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National Assembly Committee calls for health impact study of waste incinerators

07 December 2012

The National Assembly for Wales’s Petitions Committee has called on the Welsh Government to consider contributing to a major study on the potential health impacts of waste incinerators.

The demand comes in response to a petition calling for a review of waste disposal services, in particular of ‘Prosiect Gwyrdd’, a partnership of five local authorities in south and south-east Wales to recycle and dispose of waste.

The Committee was told by the toxicologist, Professor Vyvyan Howard, that emissions from an incineration plant were likely to contain more contaminants than emissions from a conventional power plant because incineration plants burned waste including heavy metals and synthetic plastics which produced poisonous fumes.

However, further evidence showed that an official UK Government study failed to establish any convincing links between incinerator emissions and adverse effects on public health.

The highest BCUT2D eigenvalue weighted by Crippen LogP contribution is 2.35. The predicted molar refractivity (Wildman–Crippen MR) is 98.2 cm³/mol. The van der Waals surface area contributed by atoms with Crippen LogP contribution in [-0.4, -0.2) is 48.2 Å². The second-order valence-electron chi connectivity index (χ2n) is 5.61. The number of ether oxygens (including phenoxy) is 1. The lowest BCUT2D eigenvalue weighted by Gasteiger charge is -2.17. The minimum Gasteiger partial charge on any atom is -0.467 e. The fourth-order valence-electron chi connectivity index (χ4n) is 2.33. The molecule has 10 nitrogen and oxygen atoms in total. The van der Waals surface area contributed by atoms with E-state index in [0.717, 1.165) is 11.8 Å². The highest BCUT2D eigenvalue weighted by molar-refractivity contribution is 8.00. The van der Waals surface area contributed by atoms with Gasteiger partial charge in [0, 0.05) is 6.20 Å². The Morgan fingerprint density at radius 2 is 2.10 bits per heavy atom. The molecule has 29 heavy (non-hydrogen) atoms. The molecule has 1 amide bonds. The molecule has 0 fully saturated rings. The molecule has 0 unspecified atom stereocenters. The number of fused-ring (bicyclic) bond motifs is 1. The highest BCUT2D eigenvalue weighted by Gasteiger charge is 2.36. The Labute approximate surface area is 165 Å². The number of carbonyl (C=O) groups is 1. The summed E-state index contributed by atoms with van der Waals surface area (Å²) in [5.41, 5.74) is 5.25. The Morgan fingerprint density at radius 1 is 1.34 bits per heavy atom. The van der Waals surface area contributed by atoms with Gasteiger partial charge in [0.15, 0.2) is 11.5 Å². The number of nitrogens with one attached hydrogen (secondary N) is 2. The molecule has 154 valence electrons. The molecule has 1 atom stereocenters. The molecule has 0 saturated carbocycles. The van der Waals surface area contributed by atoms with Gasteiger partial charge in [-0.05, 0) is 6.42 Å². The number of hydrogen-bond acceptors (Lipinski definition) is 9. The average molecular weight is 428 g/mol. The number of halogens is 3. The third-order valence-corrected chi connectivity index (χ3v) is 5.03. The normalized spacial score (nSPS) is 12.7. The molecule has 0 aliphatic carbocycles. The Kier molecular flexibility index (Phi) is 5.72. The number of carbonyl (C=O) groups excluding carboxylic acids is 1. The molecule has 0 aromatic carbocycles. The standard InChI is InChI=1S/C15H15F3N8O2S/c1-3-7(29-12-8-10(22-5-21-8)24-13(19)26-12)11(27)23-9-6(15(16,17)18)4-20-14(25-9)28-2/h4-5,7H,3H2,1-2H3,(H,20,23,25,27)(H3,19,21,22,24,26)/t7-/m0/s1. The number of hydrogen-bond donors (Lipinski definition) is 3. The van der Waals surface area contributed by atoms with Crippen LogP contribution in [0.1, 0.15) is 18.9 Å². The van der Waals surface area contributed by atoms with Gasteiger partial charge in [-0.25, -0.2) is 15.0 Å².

The Committee concluded that the Welsh Government should consider contributing to a comprehensive study to explore any potential risks which could be associated with the release of very small particles from incinerators.

“The Committee has made this recommendation as a way to address the concerns of the petitioners who brought this issue to our attention,” said William Powell AM, Chair of the Petitions Committee.

“We recognise that the Welsh Government and local authorities need to find a reliable way to deal with the relentless stream of waste and we have no doubts that the debate surrounding its disposal will continue for some time.

“This is clearly an issue people feel passionately about and the Committee is encouraged by the dedication of those petitioners who continue to seek more efficient and sustainable ways for us to live within our own ecological footprint here in Wales.”

The Committee makes three other recommendations in its report:

  • The Committee recognises that market forces will dictate what waste technology is affordable to local authorities but recommends that the Welsh Government does its utmost to ensure that the 70% target (of waste being recycled) is met by 2025.

  • The Committee recommends that local authorities are not impeded by long term contracts in meeting the 70% target by 2025.

  • The Committee recommends that the Welsh Government seeks opportunities to support emerging waste treatment technologies that could, in time, offer a viable alternative to incineration.

Link to the petition which led to the report

Link to more information on the Petitions Committee

 
 

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